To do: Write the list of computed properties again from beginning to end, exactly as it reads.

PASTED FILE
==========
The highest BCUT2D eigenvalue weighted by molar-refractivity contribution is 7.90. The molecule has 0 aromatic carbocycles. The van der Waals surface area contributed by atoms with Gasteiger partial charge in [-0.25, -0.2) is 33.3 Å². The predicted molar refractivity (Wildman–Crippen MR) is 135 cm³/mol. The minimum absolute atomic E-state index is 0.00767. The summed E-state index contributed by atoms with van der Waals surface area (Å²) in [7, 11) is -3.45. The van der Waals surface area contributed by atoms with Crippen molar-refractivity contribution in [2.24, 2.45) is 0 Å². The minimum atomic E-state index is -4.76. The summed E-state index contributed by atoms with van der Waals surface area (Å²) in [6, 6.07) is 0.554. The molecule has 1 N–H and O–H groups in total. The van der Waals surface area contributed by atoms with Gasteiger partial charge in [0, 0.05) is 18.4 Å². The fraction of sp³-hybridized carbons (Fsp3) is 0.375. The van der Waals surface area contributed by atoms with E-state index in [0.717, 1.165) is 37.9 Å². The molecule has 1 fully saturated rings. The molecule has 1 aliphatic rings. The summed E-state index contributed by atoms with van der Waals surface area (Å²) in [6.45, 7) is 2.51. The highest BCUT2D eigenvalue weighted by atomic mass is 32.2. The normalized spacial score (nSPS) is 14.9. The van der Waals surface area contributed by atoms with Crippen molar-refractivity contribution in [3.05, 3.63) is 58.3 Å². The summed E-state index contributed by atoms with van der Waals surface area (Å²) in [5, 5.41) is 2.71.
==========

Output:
The highest BCUT2D eigenvalue weighted by molar-refractivity contribution is 7.90. The molecule has 0 aromatic carbocycles. The van der Waals surface area contributed by atoms with Gasteiger partial charge in [-0.25, -0.2) is 33.3 Å². The predicted molar refractivity (Wildman–Crippen MR) is 135 cm³/mol. The minimum absolute atomic E-state index is 0.00767. The summed E-state index contributed by atoms with van der Waals surface area (Å²) in [7, 11) is -3.45. The van der Waals surface area contributed by atoms with Crippen molar-refractivity contribution in [2.24, 2.45) is 0 Å². The minimum atomic E-state index is -4.76. The summed E-state index contributed by atoms with van der Waals surface area (Å²) in [6, 6.07) is 0.554. The molecule has 1 N–H and O–H groups in total. The van der Waals surface area contributed by atoms with Gasteiger partial charge in [0, 0.05) is 18.4 Å². The fraction of sp³-hybridized carbons (Fsp3) is 0.375. The van der Waals surface area contributed by atoms with E-state index in [0.717, 1.165) is 37.9 Å². The molecule has 1 fully saturated rings. The molecule has 1 aliphatic rings. The summed E-state index contributed by atoms with van der Waals surface area (Å²) in [6.45, 7) is 2.51. The highest BCUT2D eigenvalue weighted by atomic mass is 32.2. The normalized spacial score (nSPS) is 14.9. The van der Waals surface area contributed by atoms with Crippen molar-refractivity contribution in [3.05, 3.63) is 58.3 Å². The summed E-state index contributed by atoms with van der Waals surface area (Å²) in [5, 5.41) is 2.71.